By Lincoln Arneal
It didn’t take long this season for Long Beach State to get the attention of the college volleyball world.
On opening day, Tyler Hildebrand and the Beach knocked off No. 1 Texas in four sets – a surprising development that certainly caught the attention of Nebraska coach John Cook, who sent Hildebrand, his former assistant coach, a congratulatory text.
The next big test for the Beach will come Saturday, when Hildebrand returns to Nebraska, where he coached in 2017 and again from 2020-21, to play the fourth-ranked Huskers at 7 p.m. at the Devaney Center.
The success doesn’t surprise Cook. He said Hildebrand has learned from several great coaches at prominent programs, coached men and women and coached indoor and beach.
“He just has a lot of experience and that’s why I’ve hired him twice,” Cook said. “He’s a very good coach and now he’s learned how to build a program, and he’s doing a great job.”
LBSU went 19-9 in Hildebrand’s first season. However, it missed the NCAA tournament as it lacked wins over ranked opponents.
Following the Texas victory, the Beach was brought down to earth against Loyola Marymount, falling in straight sets. After picking up its first win against a Big Ten team since 2015 with a four-set victory against Indiana, LBSU dropped a pair of matches against Pac-12 teams Washington and UCLA.
The Beach (4-3) topped Nebraska-Omaha on Thursday night to get above .500 for the season.
LBSU is led by two experienced attackers in fifth-year transfers Hannah Lesiak (Northwestern) and Abby Karich (Oregon), who combined for 25 kills against the Mavericks.
Cook said he still talks with Hildebrand often, and they plan to hang out before the match and talk about everything that goes along with being a head coach.
“I love it because he’s so stressed out about more than just coaching now,” he said. “I love it because these guys have no idea when you’re the head coach and all the other things you have to deal with and take care of.”
Developing a Rhythm
Once the Huskers picked a starting lineup to begin the season, they’ve stuck with the lineup for most every match. NU has used a few subs and most of those come near the end of a set.
Sophomore middle blocker Maggie Mendelson and junior outside hitter Ally Batenhorst have appeared in eight and seven sets this season. At the same time, Hayden Kubik has only gotten on the court twice, both times for just a few points.
Cook said Thursday night during his weekly radio show that he wishes he could play more people, but he’s trying to develop consistency on the court.
“We have a very strong team and we got a lot of competition at each position, so it’s tough and I feel for them,” he said. “But volleyball is such a momentum game and you have to be in this great rhythm. It’s just hard.”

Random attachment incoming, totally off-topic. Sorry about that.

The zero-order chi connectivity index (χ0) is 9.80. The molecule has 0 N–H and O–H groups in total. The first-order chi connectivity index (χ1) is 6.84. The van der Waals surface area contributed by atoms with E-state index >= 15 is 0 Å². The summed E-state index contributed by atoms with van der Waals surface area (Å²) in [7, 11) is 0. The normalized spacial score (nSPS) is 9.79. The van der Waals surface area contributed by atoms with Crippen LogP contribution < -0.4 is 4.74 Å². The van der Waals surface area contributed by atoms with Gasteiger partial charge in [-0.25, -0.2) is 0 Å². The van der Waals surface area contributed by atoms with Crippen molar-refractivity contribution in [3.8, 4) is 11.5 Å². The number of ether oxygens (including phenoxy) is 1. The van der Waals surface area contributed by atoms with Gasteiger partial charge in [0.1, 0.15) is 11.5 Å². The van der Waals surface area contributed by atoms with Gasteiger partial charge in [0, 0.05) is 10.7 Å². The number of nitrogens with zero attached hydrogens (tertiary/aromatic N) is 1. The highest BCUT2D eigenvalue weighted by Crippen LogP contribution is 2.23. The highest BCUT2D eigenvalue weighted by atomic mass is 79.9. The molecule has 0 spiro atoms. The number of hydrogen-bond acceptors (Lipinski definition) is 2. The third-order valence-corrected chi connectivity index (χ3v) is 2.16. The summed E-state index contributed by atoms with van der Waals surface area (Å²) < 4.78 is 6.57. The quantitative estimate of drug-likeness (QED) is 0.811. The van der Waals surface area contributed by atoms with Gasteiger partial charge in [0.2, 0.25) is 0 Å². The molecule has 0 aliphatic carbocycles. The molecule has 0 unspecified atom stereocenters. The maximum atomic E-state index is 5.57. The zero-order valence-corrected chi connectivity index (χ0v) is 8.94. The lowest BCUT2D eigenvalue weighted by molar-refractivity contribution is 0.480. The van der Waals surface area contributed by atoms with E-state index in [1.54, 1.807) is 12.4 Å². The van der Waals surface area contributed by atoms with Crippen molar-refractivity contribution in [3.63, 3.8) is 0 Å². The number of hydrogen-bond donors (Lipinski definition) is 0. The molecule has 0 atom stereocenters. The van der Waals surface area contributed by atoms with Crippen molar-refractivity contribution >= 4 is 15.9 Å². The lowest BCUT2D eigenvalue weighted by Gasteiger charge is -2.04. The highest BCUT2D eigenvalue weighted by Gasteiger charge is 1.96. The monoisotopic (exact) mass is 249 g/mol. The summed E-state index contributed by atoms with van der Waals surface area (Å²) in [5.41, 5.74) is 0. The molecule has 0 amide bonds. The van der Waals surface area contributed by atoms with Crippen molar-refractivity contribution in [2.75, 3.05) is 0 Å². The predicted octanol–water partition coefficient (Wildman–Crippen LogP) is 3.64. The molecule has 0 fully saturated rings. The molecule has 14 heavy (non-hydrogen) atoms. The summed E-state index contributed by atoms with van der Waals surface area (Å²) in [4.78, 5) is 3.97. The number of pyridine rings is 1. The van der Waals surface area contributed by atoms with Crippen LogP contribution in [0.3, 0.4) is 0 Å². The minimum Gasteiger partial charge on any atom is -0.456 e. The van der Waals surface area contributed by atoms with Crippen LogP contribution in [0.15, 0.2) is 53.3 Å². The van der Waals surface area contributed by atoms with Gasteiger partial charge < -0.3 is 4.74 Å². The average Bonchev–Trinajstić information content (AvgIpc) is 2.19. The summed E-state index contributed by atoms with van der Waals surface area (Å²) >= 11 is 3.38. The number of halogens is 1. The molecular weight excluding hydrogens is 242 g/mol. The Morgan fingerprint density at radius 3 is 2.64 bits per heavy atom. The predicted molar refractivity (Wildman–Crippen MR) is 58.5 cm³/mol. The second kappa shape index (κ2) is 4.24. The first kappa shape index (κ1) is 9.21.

He said it’s different than basketball or football, where teams can rotate players and keep the same level of play. Volleyball requires precise timing and connections between passers, the setter and attackers to play at a high level.
Against Creighton, Cook thought for the first time the Huskers played with a good rhythm on offense and in transition. NU hit .305 for the match as freshman Bergen Reilly dished out 42 assists.
However, just because players are on the bench right now doesn’t mean they are resigned to that role for the rest of the year.
They’ve been competing all summer to get to this point but as the season goes on, we’re gonna need everybody,” he said. “We call them game-changers. You’re gonna come off the bench. You gotta be a game-changer.”
Laney Choboy and Lindsay Krause battle daily in practice with plenty of trash talk to determine who will be serving.
Choboy, who plays back row for Krause, earned the honor on Wednesday against Creighton and delivered with three aces, accounting for 11 points on her serve. Krause is no slouch from the end line as she served in the season opener against Utah State and recorded two aces.
Choboy said she has been making tweaks to her serve in practice, and those are starting to pay off.
“I backed up a little bit because I hit the ball really hard,” she said. “Sometimes it sails out so I backed up a lot. We’re just trying something different.”
Allick Breaks Out
Offense had been hard to come by at times for sophomore middle blocker Bekka Allick.
She failed to record a kill against Omaha and didn’t get on the board until the third set against Kansas State. She was hitting just .184 through four matches. Allick said she is still building her connection with Reilly and figuring out their best attacks.
However, the Waverly graduate is still contributing as her 1.64 blocks per set is second best in the Big Ten and ranks in the top 10 nationally.
“The great thing about being a volleyball player is there’s multiple parts of the game,” she said. “When one thing’s not working, you’re able to focus on another, and blocking has always been my bread and butter. So if attacking is just not going well, I know that I can still serve the team via defense.”
Allick broke out of a mini-slump against Creighton with seven kills on 10 attacks and just one error.